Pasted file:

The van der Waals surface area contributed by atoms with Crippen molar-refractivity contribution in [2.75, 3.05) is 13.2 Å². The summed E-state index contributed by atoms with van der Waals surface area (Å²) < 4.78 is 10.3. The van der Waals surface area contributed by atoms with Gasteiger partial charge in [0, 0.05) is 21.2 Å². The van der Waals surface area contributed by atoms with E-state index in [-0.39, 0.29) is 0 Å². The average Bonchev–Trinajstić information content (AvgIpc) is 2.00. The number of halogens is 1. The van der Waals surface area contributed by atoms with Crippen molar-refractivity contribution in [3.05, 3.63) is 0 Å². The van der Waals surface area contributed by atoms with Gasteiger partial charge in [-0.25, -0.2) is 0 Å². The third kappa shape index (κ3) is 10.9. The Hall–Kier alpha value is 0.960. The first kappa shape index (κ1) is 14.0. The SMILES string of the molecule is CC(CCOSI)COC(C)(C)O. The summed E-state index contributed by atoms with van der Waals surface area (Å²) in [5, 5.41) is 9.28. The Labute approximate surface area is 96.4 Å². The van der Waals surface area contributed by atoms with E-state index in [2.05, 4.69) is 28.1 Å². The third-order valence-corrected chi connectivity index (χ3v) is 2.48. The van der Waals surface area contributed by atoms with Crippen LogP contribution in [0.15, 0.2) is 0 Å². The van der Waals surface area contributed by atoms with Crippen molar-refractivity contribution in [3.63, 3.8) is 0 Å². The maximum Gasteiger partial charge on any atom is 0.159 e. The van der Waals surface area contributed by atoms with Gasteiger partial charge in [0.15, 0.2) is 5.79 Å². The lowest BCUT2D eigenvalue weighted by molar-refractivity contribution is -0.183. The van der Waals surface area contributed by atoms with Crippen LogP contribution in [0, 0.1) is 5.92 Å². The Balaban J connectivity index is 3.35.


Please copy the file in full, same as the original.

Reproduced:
The van der Waals surface area contributed by atoms with Crippen molar-refractivity contribution in [2.75, 3.05) is 13.2 Å². The summed E-state index contributed by atoms with van der Waals surface area (Å²) < 4.78 is 10.3. The van der Waals surface area contributed by atoms with Gasteiger partial charge in [0, 0.05) is 21.2 Å². The van der Waals surface area contributed by atoms with E-state index in [-0.39, 0.29) is 0 Å². The average Bonchev–Trinajstić information content (AvgIpc) is 2.00. The number of halogens is 1. The van der Waals surface area contributed by atoms with Crippen molar-refractivity contribution in [3.05, 3.63) is 0 Å². The van der Waals surface area contributed by atoms with Gasteiger partial charge in [-0.25, -0.2) is 0 Å². The third kappa shape index (κ3) is 10.9. The Hall–Kier alpha value is 0.960. The first kappa shape index (κ1) is 14.0. The SMILES string of the molecule is CC(CCOSI)COC(C)(C)O. The summed E-state index contributed by atoms with van der Waals surface area (Å²) in [5, 5.41) is 9.28. The Labute approximate surface area is 96.4 Å². The van der Waals surface area contributed by atoms with E-state index in [2.05, 4.69) is 28.1 Å². The third-order valence-corrected chi connectivity index (χ3v) is 2.48. The van der Waals surface area contributed by atoms with Crippen LogP contribution in [0.15, 0.2) is 0 Å². The van der Waals surface area contributed by atoms with Crippen molar-refractivity contribution in [3.63, 3.8) is 0 Å². The maximum Gasteiger partial charge on any atom is 0.159 e. The van der Waals surface area contributed by atoms with Gasteiger partial charge in [0.15, 0.2) is 5.79 Å². The lowest BCUT2D eigenvalue weighted by molar-refractivity contribution is -0.183. The van der Waals surface area contributed by atoms with Crippen LogP contribution in [0, 0.1) is 5.92 Å². The Balaban J connectivity index is 3.35.